DIY Cold Packs

Saturday, November 22, 2014

I don't know what it is but my daughter loves herself a good cold pack.  She asks for one whenever she has a fall, stubs her toe, gets a scratch, has an aching body part or just generally needs to feel better.  She recently pulled too much nail from her thumb, which made it sting when she sucked it and so she needed a cold pack "weally, weally wickly" so she could get back to sucking it asap!

Normally, I grab a frozen lunchbox brick from the freezer, wrap it in a tea-towel and hand it to her. It is neither comfortable, nor attractive and quite often the brick doesn't make it back into the freezer once it has tended her wounds - then I'm out of lunchbox bricks for my son's lunchbox ... and well, that's just frustrating.

Being that I am in Canada right now (without my machine) and haven't sewn anything for months, I have been feeling the need to sew a little something - nothing too big or too complex, because I would need to use my mother-in-law's vintage (40+ years old) machine, just something straightforward and simple.  It came to me.  I knew just the thing.  Of course, my daughter needed her very own cold pack. Perfect! And I would get to keep my lunchbox bricks nicely frozen in the freezer!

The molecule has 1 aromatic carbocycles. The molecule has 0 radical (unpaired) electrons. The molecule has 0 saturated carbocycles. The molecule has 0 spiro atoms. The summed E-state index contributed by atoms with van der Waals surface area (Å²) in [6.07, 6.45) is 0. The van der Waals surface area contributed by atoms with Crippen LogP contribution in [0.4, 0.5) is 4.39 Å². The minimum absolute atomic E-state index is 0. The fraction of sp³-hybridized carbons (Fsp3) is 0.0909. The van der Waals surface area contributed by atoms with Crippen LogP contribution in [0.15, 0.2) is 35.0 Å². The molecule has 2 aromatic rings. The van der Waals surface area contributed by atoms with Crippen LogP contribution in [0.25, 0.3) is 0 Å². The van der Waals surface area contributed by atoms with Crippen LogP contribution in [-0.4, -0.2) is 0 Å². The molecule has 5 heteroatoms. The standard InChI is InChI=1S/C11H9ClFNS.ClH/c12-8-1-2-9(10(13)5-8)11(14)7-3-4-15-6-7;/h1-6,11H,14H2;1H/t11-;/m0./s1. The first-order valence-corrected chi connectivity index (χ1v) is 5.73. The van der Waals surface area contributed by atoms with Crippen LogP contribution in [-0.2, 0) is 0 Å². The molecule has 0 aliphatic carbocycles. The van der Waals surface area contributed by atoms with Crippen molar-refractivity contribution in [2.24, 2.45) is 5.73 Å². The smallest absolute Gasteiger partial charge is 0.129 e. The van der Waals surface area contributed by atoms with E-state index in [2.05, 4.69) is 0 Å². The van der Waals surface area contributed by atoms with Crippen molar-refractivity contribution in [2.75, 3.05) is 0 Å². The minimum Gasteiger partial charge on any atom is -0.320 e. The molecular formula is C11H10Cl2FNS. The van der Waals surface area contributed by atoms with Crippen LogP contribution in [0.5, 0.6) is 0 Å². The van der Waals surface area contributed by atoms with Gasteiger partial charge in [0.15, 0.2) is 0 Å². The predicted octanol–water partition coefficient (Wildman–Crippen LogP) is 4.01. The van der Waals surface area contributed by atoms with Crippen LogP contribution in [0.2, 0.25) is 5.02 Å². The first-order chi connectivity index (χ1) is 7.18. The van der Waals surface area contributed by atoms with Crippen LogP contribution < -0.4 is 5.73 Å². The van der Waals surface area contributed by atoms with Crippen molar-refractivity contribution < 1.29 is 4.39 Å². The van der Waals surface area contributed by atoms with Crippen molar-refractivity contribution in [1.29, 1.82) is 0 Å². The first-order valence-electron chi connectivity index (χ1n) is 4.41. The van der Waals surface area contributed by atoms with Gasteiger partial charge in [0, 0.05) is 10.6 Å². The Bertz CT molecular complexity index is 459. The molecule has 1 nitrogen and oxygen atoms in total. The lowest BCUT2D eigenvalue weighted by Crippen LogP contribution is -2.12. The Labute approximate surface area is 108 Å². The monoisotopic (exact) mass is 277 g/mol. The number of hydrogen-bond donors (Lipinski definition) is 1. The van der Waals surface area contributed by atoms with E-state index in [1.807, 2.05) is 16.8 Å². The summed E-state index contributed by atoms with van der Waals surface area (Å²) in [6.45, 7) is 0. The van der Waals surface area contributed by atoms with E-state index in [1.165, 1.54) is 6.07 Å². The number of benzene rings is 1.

I decided to DIY the actual cold pack as well.  It is extremely simple.  You just need to half fill a sandwich bag (a heavy duty one is the best) with 1 part rubbing alcohol and 2 parts water, squeeze out as much air as possible, seal well (I added two layers of duct tape to the top of the bag) and pop it in the freezer.  It freezes nicely but because of the rubbing alcohol it doesn't completely solidify and will be pliable very quickly (much better than a solid old freezer brick!).

I made the cold pack covers using a red and a white flannel and went with a "first aid" theme because I thought it was kind of appropriate and I knew they would stand out in the freezer and not be mistaken for a lunchbox cooler.  I sewed them in a very basic pillowcase style of cover so that I could easily remove them for washing.

So, my simple little sewing project using a vintage Singer turned out pretty okay and is probably one of the most practical things I have made.  And with all the slippery snow we've had here lately, and my Aussie children still learning how to walk carefully in it, I'm sure the packs will get plenty of use!

Now, onto some Christmas sewing.  It's getting so close.